Income taxation of trusts can either be very simple or extraordinarily complicated. The difference depends on the type of trust which earns the income.
Revocable trusts report all income on the social security number of the grantor, the person who can revoke the trust. For all tax purposes, the assets of this trust are treated as the assets of the grantor. Accordingly, income is reported directly on the grantor's federal and state income tax returns each year, as if the trust did not exist. This is the simple part.
Irrevocable trusts can be written to have the same tax treatment as revocable trusts, with all income taxable to the social security number of the grantor. However, these trusts are rare.
Most irrevocable trusts must secure their own taxpayer identification number, and report income on that number. The trustee must file a federal income tax return, IRS Form 1041, for the trust for each year in which it earns any income. This return is due to be filed on or before the 15th day of the 4th month following the end of the taxable year. Unless a trust terminates before the end of a calendar year, this means that returns must generally be filed on or before April 15th each year.
On the Form 1041, the trustee must identify the trust as either a simple trust or a complex trust. A simple trust is a trust that requires all income to be distributed currently, does not provide for amounts to be paid or set aside for payment to charity, and does not distribute principal in that year. All other trusts are complex trusts.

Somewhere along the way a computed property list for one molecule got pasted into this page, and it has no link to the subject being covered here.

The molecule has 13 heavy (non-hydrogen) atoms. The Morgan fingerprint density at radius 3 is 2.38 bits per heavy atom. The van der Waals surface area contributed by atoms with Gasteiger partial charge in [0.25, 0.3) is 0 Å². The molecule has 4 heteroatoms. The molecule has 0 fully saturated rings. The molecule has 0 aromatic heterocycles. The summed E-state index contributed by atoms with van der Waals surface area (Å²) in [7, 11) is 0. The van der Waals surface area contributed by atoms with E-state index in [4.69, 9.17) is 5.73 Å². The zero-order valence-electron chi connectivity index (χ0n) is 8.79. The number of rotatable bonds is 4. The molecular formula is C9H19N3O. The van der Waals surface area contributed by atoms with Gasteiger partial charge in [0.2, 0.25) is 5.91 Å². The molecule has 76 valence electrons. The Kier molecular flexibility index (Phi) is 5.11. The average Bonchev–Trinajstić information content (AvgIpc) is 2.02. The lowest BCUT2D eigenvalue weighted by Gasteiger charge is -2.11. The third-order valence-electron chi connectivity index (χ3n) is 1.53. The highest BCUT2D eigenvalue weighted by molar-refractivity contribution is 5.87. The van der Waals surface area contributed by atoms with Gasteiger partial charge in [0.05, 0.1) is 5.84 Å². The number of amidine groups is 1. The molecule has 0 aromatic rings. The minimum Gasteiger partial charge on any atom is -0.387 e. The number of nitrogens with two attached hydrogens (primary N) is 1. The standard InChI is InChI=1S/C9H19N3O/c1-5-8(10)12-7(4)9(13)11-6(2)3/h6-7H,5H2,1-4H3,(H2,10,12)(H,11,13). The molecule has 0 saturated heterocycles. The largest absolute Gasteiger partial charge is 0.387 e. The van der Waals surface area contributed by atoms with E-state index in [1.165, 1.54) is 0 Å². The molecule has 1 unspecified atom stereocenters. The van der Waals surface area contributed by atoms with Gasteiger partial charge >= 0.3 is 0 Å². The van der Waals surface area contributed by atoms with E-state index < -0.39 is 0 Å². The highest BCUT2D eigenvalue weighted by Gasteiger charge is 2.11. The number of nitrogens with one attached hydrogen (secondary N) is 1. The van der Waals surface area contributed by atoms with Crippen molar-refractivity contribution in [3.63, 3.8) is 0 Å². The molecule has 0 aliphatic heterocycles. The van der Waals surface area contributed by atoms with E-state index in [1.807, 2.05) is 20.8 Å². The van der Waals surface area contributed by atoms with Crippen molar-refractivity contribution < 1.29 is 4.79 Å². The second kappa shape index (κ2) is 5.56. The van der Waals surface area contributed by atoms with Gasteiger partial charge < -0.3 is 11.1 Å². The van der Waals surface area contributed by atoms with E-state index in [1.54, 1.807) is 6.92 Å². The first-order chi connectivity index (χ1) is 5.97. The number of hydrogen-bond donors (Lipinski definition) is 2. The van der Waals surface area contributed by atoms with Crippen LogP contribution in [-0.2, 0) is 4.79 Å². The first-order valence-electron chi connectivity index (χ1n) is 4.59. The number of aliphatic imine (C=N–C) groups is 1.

For federal income tax purposes, ordinary income is generally taxable to the trust in any year in which it is accumulated within the trust, but it is taxable to the beneficiary of the trust in any year in which it is distributed to the beneficiary, or it is required to have been distributed to the beneficiary under the terms if the trust. In the first 65 days of a year, the trustee may elect to make a distribution of trust income and treat that distribution as having been made during the prior taxable year of the trust. The beneficiary who is taxable on trust income will receive a Schedule K-1 to reflect the income which is taxable to that beneficiary for the prior year. Capital gains are taxable to the trust, except in the final year of a trust.
For trust years ending before December 31, 2013, a New Hampshire interest and dividends tax return will also be required when the irrevocable trust income exceeds $2,400 in any year, if any beneficiary and any trustee of the trust is a resident of New Hampshire.
For trust years ending on or after December 31, 2013, trust income will be taxable to New Hampshire beneficiaries who receive interest and dividends reported to them on the federal income tax return for the trust. Trustees will not need to file a New Hampshire interest and dividends tax return for any year beginning on or after January 1, 2013.
The change in New Hampshire law will allow trusts to avoid payment of interest and dividends tax on accumulated income after 2012. Of course, this change will only affect complex trusts which are not required to distribute income annually, and which will pay federal tax on the accumulated income at the trust's tax rate. In order to determine whether or not this is advantageous, the rate of federal tax on accumulated trust income will need to be compared to the tax rate applicable for income distributed to the beneficiary under both federal and state law.
Trustees often hire an accountant to prepare the income tax returns for a non-grantor trust. Due to the complexity of the income tax rules, this is generally recommended for complex trusts.